Bellevue Restaurant - Bellevue, AB
Posted by: Groundspeak Premium Member ScroogieII
N 49° 34.924 W 114° 22.107
11U E 690214 N 5495491
Quick Description: On August 7, 1920 the Bellevue Café was the scene of a deadly shootout among three police officers and a pair of train robbers, resulting in the death of two of the officers and one of the train robbers.
Location: Alberta, Canada
Date Posted: 7/30/2020 10:09:21 AM
Waymark Code: WM12X6V
Published By: Groundspeak Premium Member bluesnote
Views: 0

Long Description:
A false-fronted, two storey, wood framed building, the Bellevue Restaurant followed the previous Bellevue Restaurant, which would likely have been the first restaurant in Bellevue, built around 1903. It was a victim of the 1917 fire which removed much of the downtown streetscape from Bellevue, being replaced later that same year by this building. Its builders and original owners were a trio of Chinese entrepreneurs, Mah On, Mah Wing, and Mah Joe. With the café occupying the ground floor, the upper floor probably served as living quarters for the owners. In later years the restaurant was operated by a series of Chinese owners.

Below is an account of the incident from Wiki, while further down is the historical marker attached to the front of the café. The incident was reported throughout North America and led to a trial of the two surviving train robbers, one of which was hanged while the other was sentenced to seven years in prison, dying in prison in 1926.
Bellevue Café Shootout
On August 2, 1920, local miners George Arkoff, Ausby Auloff and Tom Bassoff robbed the Canadian Pacific Railway's train No. 63 at gunpoint, hoping to find wealthy rum-runner Emilio “Emperor Pic” Picariello aboard. Eluding the Royal Canadian Mounted Police, the Alberta Provincial Police and the CPR Police, Auloff escaped into the United States while Bassoff and Arkoff remained in the area. On August 7 the two were spotted in the Bellevue Café. Three constables entered the café through the front and back doors, and in the ensuing shootout Arkoff, RCMP Constable Ernest Usher and APP Constable F.W.E. Bailey were killed while Bassoff, though wounded, escaped into the rubble of the Frank Slide. During the pursuit, Special Constable Nicolas Kyslik was accidentally shot and killed by another officer. Bassoff was eventually apprehended without incident on August 11th at Pincher Station, 35 kilometres to the east.

Although testimony suggests that the police officers had failed to identify themselves and had probably fired first, Bassoff was found guilty of murder and hanged in Lethbridge, Alberta on December 22, 1920.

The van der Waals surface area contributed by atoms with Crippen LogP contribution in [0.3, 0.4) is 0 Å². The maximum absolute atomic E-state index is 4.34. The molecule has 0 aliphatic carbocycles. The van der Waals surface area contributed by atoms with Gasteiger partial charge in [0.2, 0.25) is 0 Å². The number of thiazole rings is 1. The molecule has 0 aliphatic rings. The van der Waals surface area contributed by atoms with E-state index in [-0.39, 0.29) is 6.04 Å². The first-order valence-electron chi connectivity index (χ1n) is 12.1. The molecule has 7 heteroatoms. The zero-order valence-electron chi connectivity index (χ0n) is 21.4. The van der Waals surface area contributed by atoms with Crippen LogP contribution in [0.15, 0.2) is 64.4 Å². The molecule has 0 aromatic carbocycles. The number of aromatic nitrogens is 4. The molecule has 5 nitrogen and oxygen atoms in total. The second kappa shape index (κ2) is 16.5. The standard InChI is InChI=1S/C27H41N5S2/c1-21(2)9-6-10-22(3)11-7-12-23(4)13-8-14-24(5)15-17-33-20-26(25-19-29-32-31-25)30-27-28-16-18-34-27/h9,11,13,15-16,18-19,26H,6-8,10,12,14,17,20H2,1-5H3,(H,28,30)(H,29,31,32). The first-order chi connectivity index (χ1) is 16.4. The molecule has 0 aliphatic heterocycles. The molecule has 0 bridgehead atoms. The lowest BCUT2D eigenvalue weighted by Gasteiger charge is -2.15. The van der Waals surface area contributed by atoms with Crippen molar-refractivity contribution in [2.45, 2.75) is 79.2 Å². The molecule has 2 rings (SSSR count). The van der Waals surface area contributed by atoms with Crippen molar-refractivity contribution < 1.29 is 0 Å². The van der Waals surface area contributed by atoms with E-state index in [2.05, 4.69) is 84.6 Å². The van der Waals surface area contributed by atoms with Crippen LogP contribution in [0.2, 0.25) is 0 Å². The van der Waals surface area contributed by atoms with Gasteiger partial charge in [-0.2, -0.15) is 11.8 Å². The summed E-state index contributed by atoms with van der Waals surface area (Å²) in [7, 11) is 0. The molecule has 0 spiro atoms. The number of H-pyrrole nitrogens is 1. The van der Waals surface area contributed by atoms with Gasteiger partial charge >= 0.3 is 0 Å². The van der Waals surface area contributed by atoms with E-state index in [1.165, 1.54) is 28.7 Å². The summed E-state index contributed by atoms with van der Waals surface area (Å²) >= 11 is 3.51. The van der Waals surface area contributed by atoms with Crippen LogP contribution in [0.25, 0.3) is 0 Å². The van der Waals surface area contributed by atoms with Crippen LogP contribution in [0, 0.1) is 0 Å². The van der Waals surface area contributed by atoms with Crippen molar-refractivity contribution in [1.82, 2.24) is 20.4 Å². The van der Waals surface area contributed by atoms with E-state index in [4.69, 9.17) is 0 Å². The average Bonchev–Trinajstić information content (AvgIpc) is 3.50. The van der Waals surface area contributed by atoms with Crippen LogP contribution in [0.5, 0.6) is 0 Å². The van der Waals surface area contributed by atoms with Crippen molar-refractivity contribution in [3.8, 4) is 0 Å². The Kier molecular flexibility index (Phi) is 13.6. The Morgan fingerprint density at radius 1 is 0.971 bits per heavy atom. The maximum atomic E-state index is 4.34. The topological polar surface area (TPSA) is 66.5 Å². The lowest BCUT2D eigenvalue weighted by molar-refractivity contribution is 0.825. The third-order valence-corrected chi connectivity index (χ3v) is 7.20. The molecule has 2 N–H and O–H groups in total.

Ausby Auloff was captured in 1924 near Butte, Montana after trying to sell a distinctive railway watch. Auloff, who had not been involved in the shootout, was returned to Alberta where he was sentenced to seven years imprisonment, and died in 1926.
From Wiki
BELLEVUE RESTAURANT
HERITAGE SIGNIFICANCE
The coal mines in southwestern Alberta developed to meet the need for coal supplies for railways, other industries and consumers in the era before the widespread use of petroleum and natural gas. Bellevue sprang up as a town in 1903 in response to West Canadian Collieries' nearby coal mining operations. In July 1912 the town grew when the Company closed its mine at Lille and transferred much of its personnel to Bellevue.

The Chinese first arrived in the community in the latter part of the nineteenth century to provide cheap labour on railway projects. Once these projects were completed they had trouble finding work in the face of extreme prejudice. Therefore, the Chinese took on tasks that others found demeaning, including laundries and restaurants in many communities in western Canada.

Although early construction in Bellevue began as early as 1903, most of these structures did not survive the fires of 1917 and 1921. The Bellevue Cafe was probably the first Chinese restaurant in Bellevue. Owned by Mah Ling and Co., it burned to the ground in 1917. Mah On, Mah Wing, and Mah Joe built the current structure, the Bellevue Restaurant, later that year. Mah Joe emigrated from Canton, China circa 1908, first to Vancouver and a year later to Bellevue where he opened the restaurant. Since 1917, a series of members of the Chinese community have owned it.

The identity of the architect and builders are not recorded. According to the local history, numerous local contractors benefited from the demand for construction work after the 1917 fires. In all likelihood, local carpenters and craftsmen built this wooden structure in the months immediately after the fire. As coal-mining work was frequently interrupted by temporary layoffs or strikes, it is also possible that unemployed miners worked on the construction.
From the Alberta Register of Historic Places
Photo goes Here
Official Heritage Registry: [Web Link]

Address:
2438 - 213 Street
Bellevue, AB
T0K 0C0


Heritage Registry Page Number: Not listed

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